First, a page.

Tracing the path of an Australian Aboriginal political activist through four decades of early 20th–century Europe must surely have been a challenging and often surprising task.
Military men, as histories of the Royal Navy in particular have shown, tend to be interested in controlling sanitary conditions. Among seamen, maintaining health was always essential otherwise ships could not remain at sea. The main theme of Dr. Katherine Foxhall’s interesting book is voyages to Australia.
Ann Curthoys and Jessie Mitchell have written an ambitious, detailed and wide-ranging book about government and Indigenous Australians in colonial Australia.
People down on their luck fleeing to the colonies on the first available ship is a mainstay of 19th century fiction. It was a convenient way for an author to either get rid of an unnecessary character, or to bring a surprise new person into the narrative mix with dramatic effect.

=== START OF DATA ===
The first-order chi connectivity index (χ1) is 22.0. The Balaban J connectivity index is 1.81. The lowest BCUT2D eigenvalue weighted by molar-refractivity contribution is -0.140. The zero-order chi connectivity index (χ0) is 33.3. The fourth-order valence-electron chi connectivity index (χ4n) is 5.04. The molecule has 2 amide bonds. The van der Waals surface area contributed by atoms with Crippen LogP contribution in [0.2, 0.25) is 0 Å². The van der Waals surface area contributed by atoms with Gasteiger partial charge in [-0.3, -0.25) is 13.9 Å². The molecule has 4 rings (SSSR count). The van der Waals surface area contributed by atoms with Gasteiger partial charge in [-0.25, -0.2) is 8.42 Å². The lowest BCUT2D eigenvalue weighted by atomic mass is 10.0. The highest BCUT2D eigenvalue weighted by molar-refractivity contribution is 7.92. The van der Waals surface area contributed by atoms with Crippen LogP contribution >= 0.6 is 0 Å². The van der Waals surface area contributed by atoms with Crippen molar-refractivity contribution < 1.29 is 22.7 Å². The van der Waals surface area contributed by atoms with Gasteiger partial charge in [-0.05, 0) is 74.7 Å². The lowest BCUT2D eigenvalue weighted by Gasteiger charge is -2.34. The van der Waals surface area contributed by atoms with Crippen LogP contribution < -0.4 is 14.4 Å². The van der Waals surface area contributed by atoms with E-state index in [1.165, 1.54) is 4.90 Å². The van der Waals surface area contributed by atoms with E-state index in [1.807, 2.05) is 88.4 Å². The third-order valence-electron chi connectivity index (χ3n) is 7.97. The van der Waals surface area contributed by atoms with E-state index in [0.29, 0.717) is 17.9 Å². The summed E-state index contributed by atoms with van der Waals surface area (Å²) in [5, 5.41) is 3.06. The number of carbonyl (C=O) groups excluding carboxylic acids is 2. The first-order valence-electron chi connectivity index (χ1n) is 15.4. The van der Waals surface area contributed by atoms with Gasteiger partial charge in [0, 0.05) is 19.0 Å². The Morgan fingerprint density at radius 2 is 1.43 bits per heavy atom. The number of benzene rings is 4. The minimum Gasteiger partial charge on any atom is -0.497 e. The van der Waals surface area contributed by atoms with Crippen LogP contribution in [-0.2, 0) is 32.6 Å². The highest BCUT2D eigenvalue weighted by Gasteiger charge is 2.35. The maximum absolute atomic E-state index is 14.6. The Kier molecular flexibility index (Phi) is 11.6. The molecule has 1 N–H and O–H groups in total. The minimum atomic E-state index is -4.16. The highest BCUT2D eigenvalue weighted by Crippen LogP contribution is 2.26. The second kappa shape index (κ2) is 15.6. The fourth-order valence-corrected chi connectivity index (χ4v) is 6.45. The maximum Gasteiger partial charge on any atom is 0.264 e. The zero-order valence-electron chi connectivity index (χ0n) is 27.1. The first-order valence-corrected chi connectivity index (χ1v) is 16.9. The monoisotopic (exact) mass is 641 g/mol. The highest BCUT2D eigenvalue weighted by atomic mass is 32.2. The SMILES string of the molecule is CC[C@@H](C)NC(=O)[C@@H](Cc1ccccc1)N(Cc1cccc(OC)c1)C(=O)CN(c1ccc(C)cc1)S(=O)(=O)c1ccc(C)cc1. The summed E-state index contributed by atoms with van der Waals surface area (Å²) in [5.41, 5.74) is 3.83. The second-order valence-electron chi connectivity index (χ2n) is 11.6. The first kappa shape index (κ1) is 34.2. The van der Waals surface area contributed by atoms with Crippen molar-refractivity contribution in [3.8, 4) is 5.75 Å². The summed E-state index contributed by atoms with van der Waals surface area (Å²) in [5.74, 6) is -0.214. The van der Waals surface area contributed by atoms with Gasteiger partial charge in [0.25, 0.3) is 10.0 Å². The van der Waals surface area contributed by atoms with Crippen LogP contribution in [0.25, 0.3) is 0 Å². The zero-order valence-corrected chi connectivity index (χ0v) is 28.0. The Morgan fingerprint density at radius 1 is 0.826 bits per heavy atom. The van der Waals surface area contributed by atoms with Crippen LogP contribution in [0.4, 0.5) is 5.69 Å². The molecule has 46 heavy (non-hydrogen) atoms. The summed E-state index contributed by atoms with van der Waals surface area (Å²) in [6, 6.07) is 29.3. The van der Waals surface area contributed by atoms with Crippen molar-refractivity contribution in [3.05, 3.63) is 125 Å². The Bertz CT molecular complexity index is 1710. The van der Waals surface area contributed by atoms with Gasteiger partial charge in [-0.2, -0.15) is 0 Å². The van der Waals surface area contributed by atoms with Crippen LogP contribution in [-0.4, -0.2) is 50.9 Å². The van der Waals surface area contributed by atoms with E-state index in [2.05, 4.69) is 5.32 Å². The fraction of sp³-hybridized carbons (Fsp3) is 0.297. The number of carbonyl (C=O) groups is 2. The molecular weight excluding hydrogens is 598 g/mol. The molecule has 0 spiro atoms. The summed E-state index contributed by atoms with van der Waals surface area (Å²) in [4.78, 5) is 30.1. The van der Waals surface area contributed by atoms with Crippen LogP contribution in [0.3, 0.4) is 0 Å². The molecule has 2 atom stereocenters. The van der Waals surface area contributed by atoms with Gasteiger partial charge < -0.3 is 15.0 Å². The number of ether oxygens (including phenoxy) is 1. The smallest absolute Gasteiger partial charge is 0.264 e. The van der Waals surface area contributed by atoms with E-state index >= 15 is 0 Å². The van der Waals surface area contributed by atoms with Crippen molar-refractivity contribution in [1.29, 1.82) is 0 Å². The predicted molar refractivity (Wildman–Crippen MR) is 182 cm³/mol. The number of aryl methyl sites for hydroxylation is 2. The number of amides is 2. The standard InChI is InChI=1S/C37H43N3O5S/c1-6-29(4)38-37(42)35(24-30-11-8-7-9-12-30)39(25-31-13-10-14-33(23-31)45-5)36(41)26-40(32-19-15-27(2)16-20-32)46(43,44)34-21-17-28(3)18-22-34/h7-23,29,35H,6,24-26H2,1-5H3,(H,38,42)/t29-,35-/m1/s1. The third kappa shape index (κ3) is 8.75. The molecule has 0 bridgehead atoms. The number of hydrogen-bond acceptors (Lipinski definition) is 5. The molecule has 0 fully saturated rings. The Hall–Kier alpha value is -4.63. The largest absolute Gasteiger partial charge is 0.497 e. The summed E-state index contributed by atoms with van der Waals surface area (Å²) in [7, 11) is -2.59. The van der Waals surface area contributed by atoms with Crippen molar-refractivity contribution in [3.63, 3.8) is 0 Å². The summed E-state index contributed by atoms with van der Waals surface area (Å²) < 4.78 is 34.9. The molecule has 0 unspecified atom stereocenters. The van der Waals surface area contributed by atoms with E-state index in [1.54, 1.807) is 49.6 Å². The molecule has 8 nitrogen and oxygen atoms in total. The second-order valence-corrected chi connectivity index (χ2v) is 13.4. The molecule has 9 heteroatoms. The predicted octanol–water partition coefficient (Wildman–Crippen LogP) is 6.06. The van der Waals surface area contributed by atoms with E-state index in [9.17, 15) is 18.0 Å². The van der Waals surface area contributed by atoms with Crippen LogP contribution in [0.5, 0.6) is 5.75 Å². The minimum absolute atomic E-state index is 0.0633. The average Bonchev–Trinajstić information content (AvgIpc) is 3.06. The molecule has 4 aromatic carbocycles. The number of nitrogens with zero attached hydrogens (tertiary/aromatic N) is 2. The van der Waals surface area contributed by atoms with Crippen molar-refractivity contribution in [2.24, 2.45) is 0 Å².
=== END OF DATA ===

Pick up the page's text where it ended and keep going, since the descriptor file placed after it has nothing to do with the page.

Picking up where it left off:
The most remarkable feature of the mould-breaking expansion of higher education that took place across the world in the 1960s was the foundation of some 200 entirely new universities.
Angela McCarthy has written a useful book about Irish emigration to New Zealand, based upon 253 letters that passed between the two countries over a period just short of a century. This review discusses the author's methodology and findings through the perspective of two analytical tools, Alice's Letters and Shanacoole Exceptionalism.